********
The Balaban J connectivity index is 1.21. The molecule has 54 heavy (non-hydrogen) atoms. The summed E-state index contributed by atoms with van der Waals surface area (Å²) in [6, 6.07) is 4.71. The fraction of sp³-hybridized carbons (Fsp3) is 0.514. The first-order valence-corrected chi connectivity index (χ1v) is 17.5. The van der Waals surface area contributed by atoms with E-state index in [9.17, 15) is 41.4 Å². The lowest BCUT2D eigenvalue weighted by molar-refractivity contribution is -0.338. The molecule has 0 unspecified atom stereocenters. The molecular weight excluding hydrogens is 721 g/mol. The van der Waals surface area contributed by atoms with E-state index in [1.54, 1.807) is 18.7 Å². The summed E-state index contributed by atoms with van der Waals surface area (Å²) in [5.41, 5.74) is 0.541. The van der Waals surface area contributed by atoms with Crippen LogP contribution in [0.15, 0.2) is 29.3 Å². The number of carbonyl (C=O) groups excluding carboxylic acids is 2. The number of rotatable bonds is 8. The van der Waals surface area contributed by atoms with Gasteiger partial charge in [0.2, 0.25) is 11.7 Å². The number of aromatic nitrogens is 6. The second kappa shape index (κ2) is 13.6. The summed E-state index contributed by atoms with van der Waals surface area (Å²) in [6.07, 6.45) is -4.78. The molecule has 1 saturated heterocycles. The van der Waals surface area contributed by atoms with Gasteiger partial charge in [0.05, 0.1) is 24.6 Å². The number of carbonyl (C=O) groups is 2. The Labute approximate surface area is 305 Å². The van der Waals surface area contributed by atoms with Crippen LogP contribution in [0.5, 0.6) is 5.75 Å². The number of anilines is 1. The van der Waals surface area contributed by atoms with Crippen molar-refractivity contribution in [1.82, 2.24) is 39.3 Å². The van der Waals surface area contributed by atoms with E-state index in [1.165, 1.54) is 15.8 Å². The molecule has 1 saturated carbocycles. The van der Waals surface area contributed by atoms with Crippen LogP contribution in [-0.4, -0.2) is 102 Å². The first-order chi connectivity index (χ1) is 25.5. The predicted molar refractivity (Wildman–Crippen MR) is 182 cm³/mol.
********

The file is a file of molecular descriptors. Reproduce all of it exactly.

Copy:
The Balaban J connectivity index is 1.21. The molecule has 54 heavy (non-hydrogen) atoms. The summed E-state index contributed by atoms with van der Waals surface area (Å²) in [6, 6.07) is 4.71. The fraction of sp³-hybridized carbons (Fsp3) is 0.514. The first-order valence-corrected chi connectivity index (χ1v) is 17.5. The van der Waals surface area contributed by atoms with E-state index in [9.17, 15) is 41.4 Å². The lowest BCUT2D eigenvalue weighted by molar-refractivity contribution is -0.338. The molecule has 0 unspecified atom stereocenters. The molecular weight excluding hydrogens is 721 g/mol. The van der Waals surface area contributed by atoms with E-state index in [1.54, 1.807) is 18.7 Å². The summed E-state index contributed by atoms with van der Waals surface area (Å²) in [5.41, 5.74) is 0.541. The van der Waals surface area contributed by atoms with Crippen LogP contribution in [0.15, 0.2) is 29.3 Å². The number of carbonyl (C=O) groups excluding carboxylic acids is 2. The number of rotatable bonds is 8. The van der Waals surface area contributed by atoms with Gasteiger partial charge in [0.2, 0.25) is 11.7 Å². The number of aromatic nitrogens is 6. The second kappa shape index (κ2) is 13.6. The summed E-state index contributed by atoms with van der Waals surface area (Å²) in [6.07, 6.45) is -4.78. The molecule has 1 saturated heterocycles. The van der Waals surface area contributed by atoms with Gasteiger partial charge in [0.05, 0.1) is 24.6 Å². The number of carbonyl (C=O) groups is 2. The Labute approximate surface area is 305 Å². The van der Waals surface area contributed by atoms with Crippen LogP contribution in [0.5, 0.6) is 5.75 Å². The number of anilines is 1. The van der Waals surface area contributed by atoms with Crippen molar-refractivity contribution in [1.82, 2.24) is 39.3 Å². The van der Waals surface area contributed by atoms with E-state index in [1.165, 1.54) is 15.8 Å². The molecule has 1 saturated carbocycles. The van der Waals surface area contributed by atoms with Crippen LogP contribution in [-0.4, -0.2) is 102 Å². The first-order chi connectivity index (χ1) is 25.5. The predicted molar refractivity (Wildman–Crippen MR) is 182 cm³/mol.